My rating: 2 of 5 stars
Caught in a swirl of confusion of a school shooting, Valerie saves another student's life, getting shot in the process. When she awakes in a hospital bed, she discovers from detectives and news coverage that her boyfriend, Nick Levil, was the Garvin high school shooter and she was suspected to also have a role in the crime.
Valerie and Nick were relatively average teens, with normal angst and drama. They were picked on in school, which led to them beginning a notebook of all the people they hated, dubbed the 'Hate List.' Valerie had no idea that Levil would later on pick his targets from the very same list.
The book is set during Valerie's senior year, with flashbacks to the shooting and her life before it. She is confronted by animosity and bitterness from her classmates. She becomes a true outcast, until she begins an unlikely friendship with the girl she saved, who is also the most popular girl in school. 'Hate List' brings to light the effects bullying can have, on not just the victim, but everyone involved.
When I first bought Hate List, I was intrigued and excited. How would I feel if someone I loved was a murderer? How could my family and friends believe I was responsible for a shooting? How could I move on from a tragedy like this? I was hooked for the first few chapters; my interest piqued with the article clipping and the flashbacks. The other 300 pages left me feeling unconnected and cold towards the characters. The characters were flat and very black and white. Either good or bad. On Valerie's side or against her.
I was disappointed that Brown never went into more detail about Nick. He would have been a fascinating character! Who was Jeremy and how did he influence Nick in the last few weeks of his life? She introduces Jeremy for three paragraphs and never says anything more.
Bea, the two-dimensional crazy old woman whose sole purpose is for her to discover art, made no sense at all. She was completely unnecessary.
Her parents did not find her innocent and were weary of Valerie. Her father threatened to disown her and told her he still thought her responsible for the shooting. I know people hold grudges and should be expected to think that way sometimes, but his character never rang true to me. He is a lawyer and didn't even care when detectives questioned her daily, with no guardian present? Doesn't sit right with me. Her mother felt a little more believable, trying to shield her from the media and outside world. She seemed a little over-protective at times, but she obviously cared for her daughter.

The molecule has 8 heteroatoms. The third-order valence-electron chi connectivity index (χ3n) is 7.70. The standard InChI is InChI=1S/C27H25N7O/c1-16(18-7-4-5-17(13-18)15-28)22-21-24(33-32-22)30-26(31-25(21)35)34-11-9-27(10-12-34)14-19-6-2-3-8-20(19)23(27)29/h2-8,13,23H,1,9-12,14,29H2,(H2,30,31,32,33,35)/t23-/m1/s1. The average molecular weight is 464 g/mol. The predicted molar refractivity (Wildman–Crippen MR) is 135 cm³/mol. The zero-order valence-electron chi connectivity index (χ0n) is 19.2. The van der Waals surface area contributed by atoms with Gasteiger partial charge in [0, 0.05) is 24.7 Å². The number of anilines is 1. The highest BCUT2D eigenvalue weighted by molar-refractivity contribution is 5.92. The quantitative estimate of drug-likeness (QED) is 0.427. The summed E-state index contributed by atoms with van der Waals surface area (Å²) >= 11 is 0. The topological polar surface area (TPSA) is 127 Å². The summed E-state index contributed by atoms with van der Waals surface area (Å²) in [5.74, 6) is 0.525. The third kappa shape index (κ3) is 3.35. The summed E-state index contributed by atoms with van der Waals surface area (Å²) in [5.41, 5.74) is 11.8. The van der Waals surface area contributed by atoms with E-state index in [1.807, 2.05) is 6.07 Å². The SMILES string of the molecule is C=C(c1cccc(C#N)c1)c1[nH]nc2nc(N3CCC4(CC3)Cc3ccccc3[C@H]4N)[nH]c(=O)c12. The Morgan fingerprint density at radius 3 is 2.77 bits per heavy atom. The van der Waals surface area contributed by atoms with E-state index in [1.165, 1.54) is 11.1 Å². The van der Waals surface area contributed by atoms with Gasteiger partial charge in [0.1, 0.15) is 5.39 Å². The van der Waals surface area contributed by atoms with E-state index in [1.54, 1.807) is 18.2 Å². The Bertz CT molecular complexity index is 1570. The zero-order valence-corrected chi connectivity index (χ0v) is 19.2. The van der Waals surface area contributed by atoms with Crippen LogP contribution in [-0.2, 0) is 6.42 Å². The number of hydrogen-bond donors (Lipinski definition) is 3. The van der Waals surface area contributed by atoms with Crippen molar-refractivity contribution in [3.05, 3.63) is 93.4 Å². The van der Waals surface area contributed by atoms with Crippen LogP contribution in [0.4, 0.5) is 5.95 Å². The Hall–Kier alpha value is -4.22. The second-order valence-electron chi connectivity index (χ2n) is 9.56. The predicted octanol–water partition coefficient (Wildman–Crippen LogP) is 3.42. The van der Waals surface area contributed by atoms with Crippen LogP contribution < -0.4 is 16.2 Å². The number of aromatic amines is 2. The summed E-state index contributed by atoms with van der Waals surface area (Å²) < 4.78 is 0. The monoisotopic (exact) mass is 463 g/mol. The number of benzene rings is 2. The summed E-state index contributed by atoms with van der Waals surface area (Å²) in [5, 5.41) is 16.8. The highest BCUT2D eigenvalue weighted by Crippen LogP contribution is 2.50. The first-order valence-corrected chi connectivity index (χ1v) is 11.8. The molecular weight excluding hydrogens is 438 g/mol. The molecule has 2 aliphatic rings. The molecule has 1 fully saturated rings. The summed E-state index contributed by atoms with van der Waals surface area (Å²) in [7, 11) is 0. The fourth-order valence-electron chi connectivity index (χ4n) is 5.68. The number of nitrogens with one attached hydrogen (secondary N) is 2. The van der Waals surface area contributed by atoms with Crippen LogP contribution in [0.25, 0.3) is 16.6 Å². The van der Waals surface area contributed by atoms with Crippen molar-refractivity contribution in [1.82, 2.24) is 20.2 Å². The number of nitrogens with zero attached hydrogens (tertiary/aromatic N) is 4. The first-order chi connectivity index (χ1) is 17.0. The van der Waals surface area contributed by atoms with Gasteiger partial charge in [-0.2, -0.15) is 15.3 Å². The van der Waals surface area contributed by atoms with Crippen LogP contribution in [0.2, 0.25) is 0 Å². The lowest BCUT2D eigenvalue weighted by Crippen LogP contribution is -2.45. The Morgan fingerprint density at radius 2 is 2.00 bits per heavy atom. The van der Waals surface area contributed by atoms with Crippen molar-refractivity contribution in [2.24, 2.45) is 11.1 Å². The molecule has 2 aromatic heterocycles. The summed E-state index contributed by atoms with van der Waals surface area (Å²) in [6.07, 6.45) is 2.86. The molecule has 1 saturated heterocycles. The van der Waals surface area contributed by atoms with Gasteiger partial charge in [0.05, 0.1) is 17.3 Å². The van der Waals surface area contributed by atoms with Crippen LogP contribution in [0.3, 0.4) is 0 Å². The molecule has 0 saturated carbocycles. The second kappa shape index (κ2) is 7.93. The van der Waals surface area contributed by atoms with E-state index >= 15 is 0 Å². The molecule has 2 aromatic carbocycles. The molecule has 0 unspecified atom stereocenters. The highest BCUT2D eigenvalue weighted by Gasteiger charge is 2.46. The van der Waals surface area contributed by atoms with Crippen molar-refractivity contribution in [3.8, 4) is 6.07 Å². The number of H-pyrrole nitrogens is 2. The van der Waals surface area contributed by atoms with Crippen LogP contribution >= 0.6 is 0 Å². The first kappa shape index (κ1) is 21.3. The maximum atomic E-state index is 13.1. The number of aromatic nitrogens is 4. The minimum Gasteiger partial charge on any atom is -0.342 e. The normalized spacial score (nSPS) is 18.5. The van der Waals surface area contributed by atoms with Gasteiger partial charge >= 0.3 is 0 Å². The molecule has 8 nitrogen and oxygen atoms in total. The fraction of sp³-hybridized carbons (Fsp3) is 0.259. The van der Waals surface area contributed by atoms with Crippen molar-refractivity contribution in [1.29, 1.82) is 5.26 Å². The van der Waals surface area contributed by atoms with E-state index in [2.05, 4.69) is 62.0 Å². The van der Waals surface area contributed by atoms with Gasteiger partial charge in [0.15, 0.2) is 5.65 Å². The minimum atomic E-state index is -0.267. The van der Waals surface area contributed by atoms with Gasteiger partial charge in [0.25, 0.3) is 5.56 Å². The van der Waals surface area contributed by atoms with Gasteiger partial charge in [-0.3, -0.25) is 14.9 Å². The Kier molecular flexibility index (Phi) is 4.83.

Nick and Valerie were often described as outcasts, which was completely untrue. They had interests, close friends, good grades. Here is Valerie describing how she felt about school, "Never again would Garvin High have that exciting and intimidating look it held for me as a freshman. Never again would I equate it with mind-bending romance, with euphoria, laughter, a job well done. None of those things most people think of when they imagine their high schools." I don't know about you, but I don't associate high school with delight and excitement or a sense of accomplishment. And an outcast definitely wouldn't use those adjectives.
Another thing that bothered me was the fact that Valerie was outraged by the media painting a picture of peace and holding hands at Garvin, when that's exactly how the book was ended! She even confronted Angela Dash about the phony stories and how after tragedies like the shooting, things don't just go away that simply. Even after the confrontation and visiting the victims' families, you still do not know much more about them and the book has a happy ending with the families of Garvin coming together with forgiveness. Brown ended this book in the most hypocritical way possible.
I was disappointed with 'Hate List.' The book was very light, despite its topic. I was expecting a darker take on this story and more than one view on a subject like this. I guess I should have seen it coming when the book opened with a Nickelback quote.
View all my reviews on Goodreads.com